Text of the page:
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‘Optimistic’ Joe Phaahla says a lockdown-free Christmas is in your hands

Health minister Joe Phaahla says a lockdown-free Christmas will depend on the public’s behaviour.
Health minister Joe Phaahla says a lockdown-free Christmas will depend on the public’s behaviour.
Image: Freddy Mavunda

Health minister Joe Phaahla says the ball is in the public's court regarding this year’s Christmas celebrations.

Speaking on eNCA this week, Phaahla said a lockdown-free Christmas was a possibility but it would depend on the public’s behaviour amid the Omicron variant and fourth wave of Covid-19 infections. 

Phaahla acknowledged the virus was spreading quicker than in previous waves. However, he said the “silver lining” was that hospitalisations and deaths were relatively low.

He said his department would make recommendations to the national coronavirus command council when they meet on Tuesday. 

“It is promising [to have a lockdown-free Christmas]. There’s a possibility at this stage, when we look at where we were this time last year,” said Phaahla.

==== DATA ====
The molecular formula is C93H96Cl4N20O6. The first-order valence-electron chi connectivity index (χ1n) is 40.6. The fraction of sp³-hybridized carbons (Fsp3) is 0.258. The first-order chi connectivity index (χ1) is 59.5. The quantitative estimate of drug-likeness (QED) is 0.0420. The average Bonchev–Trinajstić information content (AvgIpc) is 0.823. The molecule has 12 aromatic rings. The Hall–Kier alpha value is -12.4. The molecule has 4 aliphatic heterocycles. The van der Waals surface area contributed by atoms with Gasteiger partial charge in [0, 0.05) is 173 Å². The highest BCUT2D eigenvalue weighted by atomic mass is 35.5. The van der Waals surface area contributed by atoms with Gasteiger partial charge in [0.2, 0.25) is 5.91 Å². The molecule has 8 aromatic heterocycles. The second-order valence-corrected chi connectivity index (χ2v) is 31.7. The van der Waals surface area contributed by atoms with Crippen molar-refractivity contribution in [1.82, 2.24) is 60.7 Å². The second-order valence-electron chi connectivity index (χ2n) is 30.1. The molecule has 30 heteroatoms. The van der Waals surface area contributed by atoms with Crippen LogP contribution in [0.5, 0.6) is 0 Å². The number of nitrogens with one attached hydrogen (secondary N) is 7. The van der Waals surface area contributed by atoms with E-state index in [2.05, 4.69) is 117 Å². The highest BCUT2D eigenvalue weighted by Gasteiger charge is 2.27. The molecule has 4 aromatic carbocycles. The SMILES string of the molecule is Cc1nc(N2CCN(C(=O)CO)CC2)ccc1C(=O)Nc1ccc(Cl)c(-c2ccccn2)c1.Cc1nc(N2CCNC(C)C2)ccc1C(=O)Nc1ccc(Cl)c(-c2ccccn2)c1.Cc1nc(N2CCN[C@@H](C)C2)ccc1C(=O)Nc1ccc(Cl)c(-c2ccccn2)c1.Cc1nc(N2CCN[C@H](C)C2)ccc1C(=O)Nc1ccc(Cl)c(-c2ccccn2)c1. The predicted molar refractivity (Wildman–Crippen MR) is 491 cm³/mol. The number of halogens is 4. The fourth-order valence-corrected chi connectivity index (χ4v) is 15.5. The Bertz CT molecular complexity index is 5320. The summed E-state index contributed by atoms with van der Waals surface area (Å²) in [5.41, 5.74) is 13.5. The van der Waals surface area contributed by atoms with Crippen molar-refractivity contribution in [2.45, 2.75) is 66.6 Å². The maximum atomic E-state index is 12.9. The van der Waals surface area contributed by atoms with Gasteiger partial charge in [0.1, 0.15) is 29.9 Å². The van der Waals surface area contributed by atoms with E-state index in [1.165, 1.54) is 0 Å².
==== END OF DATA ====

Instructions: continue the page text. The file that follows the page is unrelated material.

“The fourth wave is promising. By the time we were in the second wave, around the same time last year, we were starting to get into serious trouble.

“It’s much more promising now. We are cautious, optimistic, but it is going to depend on our behaviour.”

While there are many unknowns at play, the National Institute for Communicable Diseases recommended  people should avoid events that may become superspreaders, including indoor gatherings in poorly ventilated venues and large gatherings.

Head of the division of public health surveillance and response, Dr Michelle Groome, said adherence to non-pharmaceutical interventions were key to mitigating the impact of the fourth wave of infections.

“If individuals remain steadfast in implementing physical and social distancing, and by wearing their masks, transmission of the disease and ultimately the negative impact on our health sector will be lessened,” said Groome.

Prof Salim Abdool Karim previously proposed that those who are not vaccinated should not be allowed at events and gatherings held in “risky” indoor settings.

He said this was because vaccinated people are less likely than unvaccinated people to have severe Covid-19 illness.

“Even though we are likely to see reinfections and breakthrough infections, vaccinated people are less likely to have severe Covid-19. One of the things is to restrict risky situations, particularly indoors, to vaccinated people only,” said Abdool Karim.

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